Maclean Law’s estate litigation lawyers know that disputes often arise with respect to entitlement to a share in an estate, or management and distribution of an estate. Where a dispute arises, it may be necessary to proceed quickly in order to preserve assets or prevent the appointment on an unsuitable executor or administrator. Nick Davies, head of the MacLean Estate Litigation’s unfair Wills team explains this can be done through a Vancouver Probate Dispute Notice.
Vancouver Probate Dispute Notice Call 1 877 602 9900
In many cases, it will be possible to commence a proceeding and obtain an injunction. That process requires time and a significant amount of paperwork. Time may not be available if the situation is urgent. The alternative is to file Notice to Dispute under Rule 25(10) of the Supreme Court Rules. A Notice of Dispute is a brief document which takes little time to prepare and file.
Once a Vancouver Probate Dispute Notice is filed, the Probate Registry must not proceed with a probate application, effectively preventing the appointment of a trustee or administrator. The Notice of Dispute remains in effect for one year unless it is renewed or removed, or the will is proved in solemn form.
A party wishing to contest the issuance of a grant of probate or administration may file a Vancouver Probate Dispute Notice under Rule 25 (10) of the BC Supreme Court Rules.
Vancouver Probate Dispute Notice Call 1 877 602 9900
While a notice to dispute is in effect, the registrar must not issue an estate grant. The court may, on application by a party, remove the Vancouver Probate Dispute Notice if the court determines that the filing is not in the best interests of the estate. A notice of dispute is in effect for one year after the date of filing unless renewed or removed by order of the court or the will is proved in solemn form.
A party who believes the Notice of Dispute has no merit may apply to remove the Vancouver Probate Dispute Notice. The application is brought in the usual manner by a Notice of Application with supporting affidavits. The Court will remove the Notice of Dispute if it determines that the Notice of Dispute “is not in the best interests of the estate”. The question then becomes how to determine what is in the best interests of the estate.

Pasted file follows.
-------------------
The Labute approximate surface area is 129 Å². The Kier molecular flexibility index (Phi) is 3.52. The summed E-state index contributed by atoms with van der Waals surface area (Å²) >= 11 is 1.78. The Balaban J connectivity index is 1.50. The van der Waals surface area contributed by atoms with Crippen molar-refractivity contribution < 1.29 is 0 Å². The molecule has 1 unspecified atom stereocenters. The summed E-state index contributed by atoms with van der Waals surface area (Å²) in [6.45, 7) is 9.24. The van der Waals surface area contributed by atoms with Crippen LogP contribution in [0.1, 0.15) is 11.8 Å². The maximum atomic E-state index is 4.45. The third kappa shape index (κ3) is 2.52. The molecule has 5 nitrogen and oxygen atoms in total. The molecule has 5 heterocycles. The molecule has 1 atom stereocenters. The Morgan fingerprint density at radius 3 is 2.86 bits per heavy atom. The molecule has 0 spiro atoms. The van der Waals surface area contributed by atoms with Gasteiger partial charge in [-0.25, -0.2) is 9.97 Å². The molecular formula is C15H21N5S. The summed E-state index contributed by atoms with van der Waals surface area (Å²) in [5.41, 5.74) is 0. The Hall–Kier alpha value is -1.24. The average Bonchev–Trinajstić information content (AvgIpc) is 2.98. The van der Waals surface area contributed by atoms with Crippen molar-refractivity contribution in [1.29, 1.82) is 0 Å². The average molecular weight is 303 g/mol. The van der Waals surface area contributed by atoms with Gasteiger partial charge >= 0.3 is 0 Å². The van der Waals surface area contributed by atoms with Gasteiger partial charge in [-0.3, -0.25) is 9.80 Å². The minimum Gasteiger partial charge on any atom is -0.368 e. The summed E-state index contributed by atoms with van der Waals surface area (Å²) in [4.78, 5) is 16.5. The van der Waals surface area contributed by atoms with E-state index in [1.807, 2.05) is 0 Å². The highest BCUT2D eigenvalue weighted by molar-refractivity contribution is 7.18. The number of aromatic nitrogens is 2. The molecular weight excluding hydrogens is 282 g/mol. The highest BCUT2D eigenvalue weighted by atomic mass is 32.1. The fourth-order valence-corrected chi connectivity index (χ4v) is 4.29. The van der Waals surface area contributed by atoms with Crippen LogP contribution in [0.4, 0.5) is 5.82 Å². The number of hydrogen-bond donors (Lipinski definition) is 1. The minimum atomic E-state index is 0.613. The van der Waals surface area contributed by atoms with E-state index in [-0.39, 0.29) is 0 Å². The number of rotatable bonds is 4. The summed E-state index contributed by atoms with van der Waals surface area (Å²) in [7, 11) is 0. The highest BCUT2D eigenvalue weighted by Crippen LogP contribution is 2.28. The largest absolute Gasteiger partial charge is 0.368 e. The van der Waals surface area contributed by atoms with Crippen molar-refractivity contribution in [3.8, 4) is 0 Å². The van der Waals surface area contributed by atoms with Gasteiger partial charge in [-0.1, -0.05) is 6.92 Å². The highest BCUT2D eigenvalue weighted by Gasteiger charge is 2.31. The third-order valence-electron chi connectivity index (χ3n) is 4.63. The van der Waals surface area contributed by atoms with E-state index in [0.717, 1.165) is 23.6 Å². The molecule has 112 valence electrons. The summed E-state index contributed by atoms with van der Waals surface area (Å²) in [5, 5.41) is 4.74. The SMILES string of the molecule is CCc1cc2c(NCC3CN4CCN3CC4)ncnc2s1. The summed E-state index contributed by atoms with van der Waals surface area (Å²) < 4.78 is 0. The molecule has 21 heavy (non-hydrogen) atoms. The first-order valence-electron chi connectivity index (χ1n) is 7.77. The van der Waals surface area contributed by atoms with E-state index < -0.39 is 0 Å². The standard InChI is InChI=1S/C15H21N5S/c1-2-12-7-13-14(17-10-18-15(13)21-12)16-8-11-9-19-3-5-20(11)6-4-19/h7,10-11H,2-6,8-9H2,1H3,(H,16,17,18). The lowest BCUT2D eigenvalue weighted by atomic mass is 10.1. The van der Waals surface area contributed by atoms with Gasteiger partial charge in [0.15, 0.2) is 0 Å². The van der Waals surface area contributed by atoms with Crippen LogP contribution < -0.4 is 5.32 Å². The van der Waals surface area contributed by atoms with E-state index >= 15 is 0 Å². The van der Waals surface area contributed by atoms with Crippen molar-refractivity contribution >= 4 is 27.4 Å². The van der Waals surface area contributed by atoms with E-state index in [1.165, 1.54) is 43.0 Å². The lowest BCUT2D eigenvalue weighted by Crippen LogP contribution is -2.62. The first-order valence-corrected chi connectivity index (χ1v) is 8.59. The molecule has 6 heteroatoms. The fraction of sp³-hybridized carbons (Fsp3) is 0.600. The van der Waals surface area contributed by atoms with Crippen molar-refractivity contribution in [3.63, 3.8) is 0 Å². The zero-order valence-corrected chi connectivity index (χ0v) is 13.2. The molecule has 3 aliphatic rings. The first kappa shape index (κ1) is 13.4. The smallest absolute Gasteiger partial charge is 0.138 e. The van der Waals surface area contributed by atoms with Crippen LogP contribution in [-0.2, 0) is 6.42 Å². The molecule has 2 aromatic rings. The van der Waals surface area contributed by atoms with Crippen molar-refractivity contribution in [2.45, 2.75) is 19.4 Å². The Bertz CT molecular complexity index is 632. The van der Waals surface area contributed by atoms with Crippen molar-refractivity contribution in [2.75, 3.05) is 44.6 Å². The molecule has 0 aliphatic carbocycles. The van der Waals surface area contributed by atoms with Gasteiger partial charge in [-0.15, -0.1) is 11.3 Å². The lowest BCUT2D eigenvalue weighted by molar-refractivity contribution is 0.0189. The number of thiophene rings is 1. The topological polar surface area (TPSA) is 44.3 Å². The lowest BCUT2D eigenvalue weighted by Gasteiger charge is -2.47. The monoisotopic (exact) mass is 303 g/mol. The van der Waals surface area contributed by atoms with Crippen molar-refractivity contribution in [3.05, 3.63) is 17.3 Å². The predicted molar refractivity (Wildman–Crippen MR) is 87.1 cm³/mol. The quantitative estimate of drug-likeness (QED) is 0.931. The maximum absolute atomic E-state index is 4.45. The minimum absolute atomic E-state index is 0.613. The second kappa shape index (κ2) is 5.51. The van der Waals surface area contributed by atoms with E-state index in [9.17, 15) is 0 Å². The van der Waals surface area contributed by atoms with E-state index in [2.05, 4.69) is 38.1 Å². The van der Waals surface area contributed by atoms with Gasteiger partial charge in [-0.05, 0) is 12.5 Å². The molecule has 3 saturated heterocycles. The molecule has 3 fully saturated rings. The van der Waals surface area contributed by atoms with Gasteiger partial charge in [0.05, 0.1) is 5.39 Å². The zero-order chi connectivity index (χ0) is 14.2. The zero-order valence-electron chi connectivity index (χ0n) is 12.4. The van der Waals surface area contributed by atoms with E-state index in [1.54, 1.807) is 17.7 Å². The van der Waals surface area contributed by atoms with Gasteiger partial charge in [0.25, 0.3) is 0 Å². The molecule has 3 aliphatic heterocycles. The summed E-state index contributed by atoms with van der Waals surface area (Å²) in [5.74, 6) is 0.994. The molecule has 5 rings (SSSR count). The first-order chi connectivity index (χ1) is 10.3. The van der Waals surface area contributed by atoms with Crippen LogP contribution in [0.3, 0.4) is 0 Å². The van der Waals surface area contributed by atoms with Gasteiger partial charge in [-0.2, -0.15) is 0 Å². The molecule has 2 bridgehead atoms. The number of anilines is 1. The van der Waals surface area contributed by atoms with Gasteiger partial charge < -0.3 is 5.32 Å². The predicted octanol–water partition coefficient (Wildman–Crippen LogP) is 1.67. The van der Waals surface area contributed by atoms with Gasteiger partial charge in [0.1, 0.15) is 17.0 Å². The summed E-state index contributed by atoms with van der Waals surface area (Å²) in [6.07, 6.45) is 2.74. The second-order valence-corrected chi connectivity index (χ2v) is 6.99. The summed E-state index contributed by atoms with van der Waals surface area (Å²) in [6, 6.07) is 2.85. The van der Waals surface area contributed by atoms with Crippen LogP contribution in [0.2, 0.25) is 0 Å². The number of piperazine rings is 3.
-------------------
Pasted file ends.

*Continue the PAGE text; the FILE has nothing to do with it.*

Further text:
Vancouver Estate Litigation Lawyers Call 1 877 602 9900
This question was considered in Richardson Estate (Re), 2014 BCSC 2162. In that case the brother of the deceased disputed that the applicant for probate was the common law spouse of the deceased. If the applicant was not the spouse of the deceased, the estate would go to the brother rather than the applicant. Mr. Justice Steeves first carefully and exhaustively reviewed the cases which consider when a relationship is a “marriage-like relationship”. Many of these cases were in the context of family law proceedings, illustrating again the significant overlap between estate litigation and family law.
Mr. Justice Steeves concluded that the deceased and the applicant were in a marriage-like relationship and thus were spouses. He then turned his mind to how the Court ought to consider whether a Notice of Dispute is in the best interests of the estate and he removed the Vancouver Probate Dispute Notice:
 As can be seen above, the new language in Rule 25-10(11) describes removing a notice of dispute and whether that would be in the “best interests of the estate.” In my view this is broad language and with a substantially different objective than the previous Rule. Instead of a focus on the nature of the pleadings under the previous Rule, the focus now is on the estate and what is in its best interest.
 It is submitted on behalf of the disputant that the test to be applied to this new language is a three stage test: does the disputant have standing to challenge the will or appointment of an administrator without a will; is there a reasonable claim or a legitimate issue to be contested; and is the removal of the notice of dispute consistent with protecting the integrity of the probate and administration process? There is considerable overlap between this approach and the approach under the former Rule 19(24) inasmuch as both focus on the merits of the dispute and the process of probate and administration. Those matters may in some circumstances be relevant to determining the best interests of the estate. However, the best interests of the estate is broader language and capable of including other issues.
Justice Steeves concluded there was no economic or other reason to allow the Notice of Dispute to remain once he found that the applicant was in fact the spouse of the deceased, and was entitled to receive the estate:
 The above conclusion also means that that the notice of dispute has been conclusively answered and it should be removed. It would not be in the best interests of the estate to somehow advance litigation that has been conclusively decided by the decision that the applicant was the spouse of Mr. Richardson. In addition, as an economic matter considered with the value of the estate, proceeding on a spent dispute would not be in the best interests of the estate.
In the Richardson Estate case, the applicant placed a significant amount of affidavit material before the Court to support her argument that she was in fact the spouse of the deceased.
Call Nick Davies 1 877 602 9900
MacLean Law’s estate litigation lawyers know that the success of applications of this nature depends on a sound knowledge of the law supported by compelling facts evidenced by affidavits that are exhaustive and are carefully drafted. Call Nick Davies today at 1 877 602 9900.